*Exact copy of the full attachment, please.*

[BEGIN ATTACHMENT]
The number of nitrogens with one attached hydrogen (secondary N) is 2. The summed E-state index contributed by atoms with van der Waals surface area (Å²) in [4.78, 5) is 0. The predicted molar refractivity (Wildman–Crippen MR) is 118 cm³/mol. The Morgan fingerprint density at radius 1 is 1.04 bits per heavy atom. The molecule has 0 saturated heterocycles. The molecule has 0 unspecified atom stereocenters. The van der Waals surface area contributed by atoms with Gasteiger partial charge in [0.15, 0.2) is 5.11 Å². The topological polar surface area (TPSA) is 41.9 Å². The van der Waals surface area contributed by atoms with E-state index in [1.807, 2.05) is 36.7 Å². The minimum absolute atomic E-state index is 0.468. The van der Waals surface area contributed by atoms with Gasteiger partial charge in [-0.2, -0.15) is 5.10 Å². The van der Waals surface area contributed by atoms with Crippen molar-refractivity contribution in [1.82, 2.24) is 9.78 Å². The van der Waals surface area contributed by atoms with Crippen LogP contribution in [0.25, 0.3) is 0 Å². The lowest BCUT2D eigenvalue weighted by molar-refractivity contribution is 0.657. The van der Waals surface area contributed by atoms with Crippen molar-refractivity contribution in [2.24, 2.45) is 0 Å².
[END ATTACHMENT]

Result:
The number of nitrogens with one attached hydrogen (secondary N) is 2. The summed E-state index contributed by atoms with van der Waals surface area (Å²) in [4.78, 5) is 0. The predicted molar refractivity (Wildman–Crippen MR) is 118 cm³/mol. The Morgan fingerprint density at radius 1 is 1.04 bits per heavy atom. The molecule has 0 saturated heterocycles. The molecule has 0 unspecified atom stereocenters. The van der Waals surface area contributed by atoms with Gasteiger partial charge in [0.15, 0.2) is 5.11 Å². The topological polar surface area (TPSA) is 41.9 Å². The van der Waals surface area contributed by atoms with E-state index in [1.807, 2.05) is 36.7 Å². The minimum absolute atomic E-state index is 0.468. The van der Waals surface area contributed by atoms with Gasteiger partial charge in [-0.2, -0.15) is 5.10 Å². The van der Waals surface area contributed by atoms with Crippen molar-refractivity contribution in [1.82, 2.24) is 9.78 Å². The van der Waals surface area contributed by atoms with Crippen LogP contribution in [0.25, 0.3) is 0 Å². The lowest BCUT2D eigenvalue weighted by molar-refractivity contribution is 0.657. The van der Waals surface area contributed by atoms with Crippen molar-refractivity contribution in [2.24, 2.45) is 0 Å².